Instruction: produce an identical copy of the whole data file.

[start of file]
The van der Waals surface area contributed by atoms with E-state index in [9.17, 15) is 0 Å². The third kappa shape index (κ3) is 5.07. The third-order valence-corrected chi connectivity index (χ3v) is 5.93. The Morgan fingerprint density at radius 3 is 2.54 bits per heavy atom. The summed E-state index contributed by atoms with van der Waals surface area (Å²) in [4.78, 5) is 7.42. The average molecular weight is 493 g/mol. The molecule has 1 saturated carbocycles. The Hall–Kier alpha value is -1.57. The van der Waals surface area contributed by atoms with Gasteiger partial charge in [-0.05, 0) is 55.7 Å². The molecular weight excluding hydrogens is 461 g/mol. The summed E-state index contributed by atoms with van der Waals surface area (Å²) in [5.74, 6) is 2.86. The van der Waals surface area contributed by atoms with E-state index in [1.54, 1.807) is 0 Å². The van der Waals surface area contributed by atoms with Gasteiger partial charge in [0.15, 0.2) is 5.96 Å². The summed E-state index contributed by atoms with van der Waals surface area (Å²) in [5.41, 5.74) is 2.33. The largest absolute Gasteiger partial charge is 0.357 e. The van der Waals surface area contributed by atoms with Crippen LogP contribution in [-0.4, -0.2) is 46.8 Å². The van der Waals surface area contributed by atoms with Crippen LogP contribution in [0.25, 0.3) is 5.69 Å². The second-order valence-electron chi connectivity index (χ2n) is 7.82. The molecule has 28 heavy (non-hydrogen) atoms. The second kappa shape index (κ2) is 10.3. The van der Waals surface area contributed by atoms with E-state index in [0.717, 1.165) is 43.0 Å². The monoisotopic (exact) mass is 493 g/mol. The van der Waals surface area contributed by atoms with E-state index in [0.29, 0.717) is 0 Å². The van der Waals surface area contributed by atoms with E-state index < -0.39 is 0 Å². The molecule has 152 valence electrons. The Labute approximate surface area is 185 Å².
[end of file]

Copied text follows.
The van der Waals surface area contributed by atoms with E-state index in [9.17, 15) is 0 Å². The third kappa shape index (κ3) is 5.07. The third-order valence-corrected chi connectivity index (χ3v) is 5.93. The Morgan fingerprint density at radius 3 is 2.54 bits per heavy atom. The summed E-state index contributed by atoms with van der Waals surface area (Å²) in [4.78, 5) is 7.42. The average molecular weight is 493 g/mol. The molecule has 1 saturated carbocycles. The Hall–Kier alpha value is -1.57. The van der Waals surface area contributed by atoms with Gasteiger partial charge in [-0.05, 0) is 55.7 Å². The molecular weight excluding hydrogens is 461 g/mol. The summed E-state index contributed by atoms with van der Waals surface area (Å²) in [5.74, 6) is 2.86. The van der Waals surface area contributed by atoms with E-state index in [1.54, 1.807) is 0 Å². The van der Waals surface area contributed by atoms with Gasteiger partial charge in [0.15, 0.2) is 5.96 Å². The summed E-state index contributed by atoms with van der Waals surface area (Å²) in [5.41, 5.74) is 2.33. The largest absolute Gasteiger partial charge is 0.357 e. The van der Waals surface area contributed by atoms with Crippen LogP contribution in [-0.4, -0.2) is 46.8 Å². The van der Waals surface area contributed by atoms with Crippen LogP contribution in [0.25, 0.3) is 5.69 Å². The second-order valence-electron chi connectivity index (χ2n) is 7.82. The molecule has 28 heavy (non-hydrogen) atoms. The second kappa shape index (κ2) is 10.3. The van der Waals surface area contributed by atoms with E-state index in [0.717, 1.165) is 43.0 Å². The monoisotopic (exact) mass is 493 g/mol. The van der Waals surface area contributed by atoms with E-state index in [0.29, 0.717) is 0 Å². The van der Waals surface area contributed by atoms with E-state index < -0.39 is 0 Å². The molecule has 152 valence electrons. The Labute approximate surface area is 185 Å².